In the heart of Franciacorta, among the gentle slopes of hills covered with vineyards, stands the Castle of Bornato and Villa Orlando, a rare example of a Renaissance villa built inside a medieval castle. The panoramic position of the house allows the view to wander over the Po Valley and to catch a glimpse of the Apennines on the clearest days.
Castello di Bornato History
The central nucleus of the Castle of Bornato consists of a mighty Roman stronghold erected to guard the consular road that linked Bergamo to Brescia. In 1270, Inverardo da Bornato, lord and condottiere, expanded and strengthened the stronghold with a circle of 300 meters of crenellated walls, with towers and buttresses, moats and drawbridge, giving it the appearance that it still preserves. His nephew Giambellino, great patron of the arts and letters, made the castle a meeting point for artists and poets from all over Italy, forming around himself a cultured and enlightened court, among which Dante Alighieri deserves mention. In 1564, the Gandini family heir of the Bornati family, built inside the castle the Renaissance villa now called Villa Orlando by the family that owns it since 1930. The feudal area was however crossed by a period of decline starting from 1326, when Azzone Visconti invaded area of Franciacorta. The whole village fell into the heavy Visconti attacks, until in 1562 the castle changed hands and became the property of the Gandinis who enlarged the structure with a wing on the east side with frescoed rooms.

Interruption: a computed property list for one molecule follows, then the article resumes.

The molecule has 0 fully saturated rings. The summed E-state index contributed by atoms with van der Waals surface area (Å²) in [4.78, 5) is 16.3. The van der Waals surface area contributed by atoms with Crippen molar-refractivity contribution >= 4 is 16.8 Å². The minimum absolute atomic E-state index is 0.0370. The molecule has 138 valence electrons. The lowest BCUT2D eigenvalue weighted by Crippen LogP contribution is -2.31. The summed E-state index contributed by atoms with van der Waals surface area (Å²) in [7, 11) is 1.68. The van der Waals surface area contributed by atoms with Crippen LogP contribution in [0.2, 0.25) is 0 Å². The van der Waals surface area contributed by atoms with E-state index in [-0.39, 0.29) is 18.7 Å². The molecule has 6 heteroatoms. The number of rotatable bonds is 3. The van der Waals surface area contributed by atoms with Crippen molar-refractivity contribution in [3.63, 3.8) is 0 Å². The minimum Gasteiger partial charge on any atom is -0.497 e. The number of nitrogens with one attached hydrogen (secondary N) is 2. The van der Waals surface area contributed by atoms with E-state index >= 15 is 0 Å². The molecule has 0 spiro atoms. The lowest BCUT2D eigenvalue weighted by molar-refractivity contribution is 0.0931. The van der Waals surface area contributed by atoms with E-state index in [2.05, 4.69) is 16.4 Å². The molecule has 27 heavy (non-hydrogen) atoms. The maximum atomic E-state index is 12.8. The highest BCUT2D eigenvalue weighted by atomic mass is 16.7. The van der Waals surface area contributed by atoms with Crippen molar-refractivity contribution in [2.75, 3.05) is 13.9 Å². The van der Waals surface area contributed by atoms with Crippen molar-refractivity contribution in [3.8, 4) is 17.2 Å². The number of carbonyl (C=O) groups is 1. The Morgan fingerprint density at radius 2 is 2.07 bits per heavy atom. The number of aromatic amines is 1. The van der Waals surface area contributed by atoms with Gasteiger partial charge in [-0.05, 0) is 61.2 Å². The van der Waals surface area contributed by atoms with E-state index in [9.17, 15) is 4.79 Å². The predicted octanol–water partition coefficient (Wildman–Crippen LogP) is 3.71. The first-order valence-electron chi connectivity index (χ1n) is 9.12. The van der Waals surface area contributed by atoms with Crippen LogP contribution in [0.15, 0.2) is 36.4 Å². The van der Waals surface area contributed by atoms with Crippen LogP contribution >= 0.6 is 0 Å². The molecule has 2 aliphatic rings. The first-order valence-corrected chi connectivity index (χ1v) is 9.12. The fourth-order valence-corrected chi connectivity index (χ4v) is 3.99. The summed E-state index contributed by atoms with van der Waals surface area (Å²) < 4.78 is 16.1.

In the ancient cellars located under the main tower of the castle, for 700 years the wine of the Bornato Castle was produced, up to the early 2000s. Today the production of wine, one of the most prestigious labels of Franciacorta, has been decentralized to welcome the modern machinery and follow the most advanced techniques in terms of organic winemaking, but even today the wine can be bought at the house itself.
Outside there is a centuries-old park, with an Italian garden gun on the south side and an English facing north. Cedars of Lebanon, cedar deodaras, ginkgo biloba and a rare 200-year-old sophora japonica, the only surviving specimen of the first imported in Europe in the late 1700s.
The castle is open to the public for guided tours, as well as the cellar where you can admire the old oak barrels and a small museum area with antique tools.